Section 1.4

Solving Systems of Linear Equations

Introduction

In this section we shall consider systems of linear equations and analyze their solution set.

Systems of linear equations arise in the mathematical modeling of many problems.

> with(linalg): with(linsys);

>

Systems of Linear Equations

Let us begin with some examples of two equations with two unknowns

Example 1: Consider the system of two equations with two unknowns:

> eq1:= x+y =2: eq2:=x -2*y=4: print(eq1); print(eq2);

>

Let us check graphically whether this system has a solution:

> graph(eq1,eq2);

```Warning, the name changecoords has been redefined
```

`   I am working on graphs.....`

>

>

In this example, the system has a unique solution.

Example 2: Consider the system of two equations with two unknowns:

> eq1:= x+ 2*y =2: eq2:=2*x +4*y=4: print(eq1); print(eq2);

>

Let us check graphically whether this system has a solution:

> graph(eq1,eq2);

`   I am working on graphs.....`

>

>

In this example, the system has infinitely many solutions.

Example 3: Consider the system of two equations with two unknowns:

> eq1:= x+2*y =2: eq2:=x+2* y=8: print(eq1); print(eq2);

>

Let us check graphically whether this system has a solution:

> graph(eq1,eq2);

`   I am working on graphs.....`

>

>

In this example, the system has no solution.

The same graphing technique can be applied for a system with three unknowns:

Example 4: Consider the system of three equations with three unknowns:

> eq1:= x+y +z =2: eq2:=x -2*y -z=4: eq3:=x-y-z=1: print(eq1); print(eq2); print(eq3);

>

Let us check graphically whether this system has a solution:

> graph(eq1,eq2,eq3);

`   I am working on graphs...`

>

>

In this example, the system has a unique solution.

Example 5: Consider the system of three equations with three unknowns:

> eq1:= x+y +z =2: eq2:=x +y +z=2: eq3:=x-y-z=1: print(eq1); print(eq2); print(eq3);

>

Let us check graphically whether this system has a solution:

> graph(eq1,eq2,eq3);

`   I am working on graphs...`

>

>

In this example, the system has infinitely many solutions.

Example 6: Consider the system of two equations with three unknowns:

> eq1:= x+y +z =2: eq2:=x +y +z=10: print(eq1); print(eq2);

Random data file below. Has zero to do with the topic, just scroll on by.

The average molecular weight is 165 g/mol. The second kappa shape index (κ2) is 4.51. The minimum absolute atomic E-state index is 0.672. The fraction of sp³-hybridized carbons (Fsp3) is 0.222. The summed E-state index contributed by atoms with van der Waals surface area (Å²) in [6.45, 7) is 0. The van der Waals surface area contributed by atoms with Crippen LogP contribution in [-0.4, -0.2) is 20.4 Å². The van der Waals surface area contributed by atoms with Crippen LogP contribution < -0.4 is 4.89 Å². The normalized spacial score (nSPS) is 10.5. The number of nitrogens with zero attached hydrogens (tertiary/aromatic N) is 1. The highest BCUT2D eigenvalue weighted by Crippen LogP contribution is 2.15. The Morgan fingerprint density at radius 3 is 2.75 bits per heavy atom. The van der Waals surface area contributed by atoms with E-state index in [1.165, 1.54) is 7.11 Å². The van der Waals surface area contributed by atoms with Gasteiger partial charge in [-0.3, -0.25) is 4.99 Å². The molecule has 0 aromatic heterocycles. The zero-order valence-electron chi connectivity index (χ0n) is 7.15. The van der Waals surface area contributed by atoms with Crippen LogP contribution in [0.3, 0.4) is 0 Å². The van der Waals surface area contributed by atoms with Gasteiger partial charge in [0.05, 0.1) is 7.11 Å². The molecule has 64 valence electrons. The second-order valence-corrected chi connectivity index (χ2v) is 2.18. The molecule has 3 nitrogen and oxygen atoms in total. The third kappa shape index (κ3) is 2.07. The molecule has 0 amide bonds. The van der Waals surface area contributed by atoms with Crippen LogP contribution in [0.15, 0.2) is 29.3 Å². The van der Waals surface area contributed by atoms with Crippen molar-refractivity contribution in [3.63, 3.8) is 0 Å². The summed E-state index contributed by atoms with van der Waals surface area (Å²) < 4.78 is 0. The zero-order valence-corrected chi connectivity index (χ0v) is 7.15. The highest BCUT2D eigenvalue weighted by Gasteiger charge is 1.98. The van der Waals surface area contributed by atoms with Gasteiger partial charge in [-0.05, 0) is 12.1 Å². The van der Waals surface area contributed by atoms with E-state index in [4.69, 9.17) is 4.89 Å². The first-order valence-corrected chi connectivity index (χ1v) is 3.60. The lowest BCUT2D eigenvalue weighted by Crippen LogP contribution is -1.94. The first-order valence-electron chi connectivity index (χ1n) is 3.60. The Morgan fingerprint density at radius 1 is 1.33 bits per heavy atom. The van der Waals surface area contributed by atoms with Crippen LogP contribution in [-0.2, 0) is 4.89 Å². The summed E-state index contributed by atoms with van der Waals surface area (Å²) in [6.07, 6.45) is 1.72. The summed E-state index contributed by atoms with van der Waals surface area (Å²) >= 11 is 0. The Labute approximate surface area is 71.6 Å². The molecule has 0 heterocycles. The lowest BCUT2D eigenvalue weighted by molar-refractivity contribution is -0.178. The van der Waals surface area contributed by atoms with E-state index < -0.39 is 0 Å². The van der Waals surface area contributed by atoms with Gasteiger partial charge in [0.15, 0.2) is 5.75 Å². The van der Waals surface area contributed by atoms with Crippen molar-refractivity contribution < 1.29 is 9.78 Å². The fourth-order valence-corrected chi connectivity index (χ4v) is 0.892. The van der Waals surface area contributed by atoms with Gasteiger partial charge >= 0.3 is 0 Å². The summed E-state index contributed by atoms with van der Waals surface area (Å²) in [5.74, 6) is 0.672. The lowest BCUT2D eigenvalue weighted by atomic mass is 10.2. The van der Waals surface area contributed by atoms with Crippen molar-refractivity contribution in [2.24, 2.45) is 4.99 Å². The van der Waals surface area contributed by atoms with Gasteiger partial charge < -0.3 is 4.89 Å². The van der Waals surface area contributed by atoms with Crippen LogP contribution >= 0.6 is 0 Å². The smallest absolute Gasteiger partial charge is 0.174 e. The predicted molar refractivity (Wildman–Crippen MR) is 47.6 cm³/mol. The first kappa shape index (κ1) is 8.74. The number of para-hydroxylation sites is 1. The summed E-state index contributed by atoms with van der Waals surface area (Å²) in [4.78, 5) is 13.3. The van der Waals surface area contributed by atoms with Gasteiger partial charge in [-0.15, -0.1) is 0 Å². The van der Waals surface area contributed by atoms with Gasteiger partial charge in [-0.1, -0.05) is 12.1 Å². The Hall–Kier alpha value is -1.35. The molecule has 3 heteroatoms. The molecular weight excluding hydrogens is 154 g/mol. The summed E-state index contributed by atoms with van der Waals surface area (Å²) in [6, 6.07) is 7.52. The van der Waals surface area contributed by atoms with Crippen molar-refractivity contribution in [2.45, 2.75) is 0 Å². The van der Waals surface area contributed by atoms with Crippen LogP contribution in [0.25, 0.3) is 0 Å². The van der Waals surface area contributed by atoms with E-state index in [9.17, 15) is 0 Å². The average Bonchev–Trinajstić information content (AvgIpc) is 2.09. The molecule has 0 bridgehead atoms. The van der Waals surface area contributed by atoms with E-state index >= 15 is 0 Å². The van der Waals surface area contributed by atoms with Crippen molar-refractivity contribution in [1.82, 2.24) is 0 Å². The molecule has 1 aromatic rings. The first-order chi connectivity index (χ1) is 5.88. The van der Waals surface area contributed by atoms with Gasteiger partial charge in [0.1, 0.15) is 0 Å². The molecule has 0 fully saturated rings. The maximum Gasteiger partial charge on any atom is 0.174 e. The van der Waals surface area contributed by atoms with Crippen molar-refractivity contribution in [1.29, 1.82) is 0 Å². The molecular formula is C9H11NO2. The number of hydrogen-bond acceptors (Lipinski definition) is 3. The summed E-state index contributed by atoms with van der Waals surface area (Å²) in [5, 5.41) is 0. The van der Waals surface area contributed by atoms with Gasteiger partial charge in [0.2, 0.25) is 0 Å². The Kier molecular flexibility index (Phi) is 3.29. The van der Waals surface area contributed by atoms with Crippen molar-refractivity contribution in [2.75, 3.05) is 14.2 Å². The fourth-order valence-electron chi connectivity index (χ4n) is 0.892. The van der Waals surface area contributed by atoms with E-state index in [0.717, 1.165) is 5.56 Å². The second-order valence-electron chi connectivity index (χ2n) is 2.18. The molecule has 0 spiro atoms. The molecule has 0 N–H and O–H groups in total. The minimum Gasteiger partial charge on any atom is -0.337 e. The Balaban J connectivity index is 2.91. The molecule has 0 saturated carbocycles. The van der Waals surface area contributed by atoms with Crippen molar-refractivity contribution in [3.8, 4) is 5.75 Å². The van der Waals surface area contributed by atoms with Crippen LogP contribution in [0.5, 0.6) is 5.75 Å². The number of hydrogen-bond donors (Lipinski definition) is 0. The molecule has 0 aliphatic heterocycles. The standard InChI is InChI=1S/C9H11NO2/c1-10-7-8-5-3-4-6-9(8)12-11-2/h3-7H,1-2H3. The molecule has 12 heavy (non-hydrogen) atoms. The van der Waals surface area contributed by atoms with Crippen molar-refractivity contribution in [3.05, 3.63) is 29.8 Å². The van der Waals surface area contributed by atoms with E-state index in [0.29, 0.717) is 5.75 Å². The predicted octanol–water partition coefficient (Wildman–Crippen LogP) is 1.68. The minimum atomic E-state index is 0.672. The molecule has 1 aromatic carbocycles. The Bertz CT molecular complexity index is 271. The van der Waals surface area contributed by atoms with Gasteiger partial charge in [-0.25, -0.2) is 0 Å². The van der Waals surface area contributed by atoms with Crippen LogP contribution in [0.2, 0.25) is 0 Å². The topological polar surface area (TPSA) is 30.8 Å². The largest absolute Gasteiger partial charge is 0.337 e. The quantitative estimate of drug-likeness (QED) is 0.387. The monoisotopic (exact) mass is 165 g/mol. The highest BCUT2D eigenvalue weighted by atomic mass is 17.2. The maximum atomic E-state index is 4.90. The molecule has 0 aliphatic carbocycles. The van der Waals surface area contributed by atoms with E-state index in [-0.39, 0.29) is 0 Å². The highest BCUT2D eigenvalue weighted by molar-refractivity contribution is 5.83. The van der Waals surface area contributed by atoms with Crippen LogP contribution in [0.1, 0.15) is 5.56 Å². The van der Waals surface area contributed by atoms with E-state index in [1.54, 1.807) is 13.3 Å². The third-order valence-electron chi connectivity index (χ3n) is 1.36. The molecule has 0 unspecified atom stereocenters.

>

Let us check graphically whether this system has a solution:

> graph(eq1,eq2);

`   I am working on graphs...`

>

>

In this example, the system has no solution.

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The above examples show that one of the following must hold for a system

of linear equations:

. The system has a unique solution

. The system has infinitely many solutions

. The system has no solution

A linear system having no solutions is inconsistent . If it has one or more solutions,

the linear system is said to be consistent.

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In general, a system of m equations in n unknowns variables ( i=1..n ) is of the form :

+ ........ + =

+ ........ + =

+ ........ + =

.............

+ ........ + =

where the 's are the coefficients of the unknown variables and the 's are known quantities.

If the number of equations ( m ) is equal to the number of variables ( n ), the system is a square

system. If all the 's are equal to zero, the system is called a Homogeneous System ;

otherwise, it is called a Nonhomogeneous System .

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Equivalent Systems

Example 7: Consider the following two systems of linear equations

System consists of the equations:

> eq1:= x+y+z=1: eq2:= 2*x +3*y-z=2: eq3:=x +y + 2*z=3:

> print(eq1); print(eq2); print(eq3);

>

System consists of the equations:

> eq11:= x+y+z=1: eq22:= y-3*z = 0: eq33:= z = 2:

> print(eq11); print(eq22); print(eq33);

The solution of the system :

> solveqns({eq1,eq2,eq3},{x,y,z});

`Select one of the following modes`

`     1. Demonstration mode`

`     2. No-Step mode`

2;

>

The solution of the system is:

> solveqns({eq11,eq22,eq33},{x,y,z});

`Select one of the following modes`

`     1. Demonstration mode`

`     2. No-Step mode`

2;

>

Systems and have the same solution. System is easier to solve than system .

Indeed by substituting the value z = 2 into we find y , and then by substituting the

values of z and y into we find x.

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Systems that have the same solution set are called Equivalent Systems .

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Elementary Row Operations

1. Will the solution set of a system change upon multiplying one of its equations by

a nonzero scalar?

Example 8: Consider the system consisting of

> eq1:= x+2*y=3: print(eq1);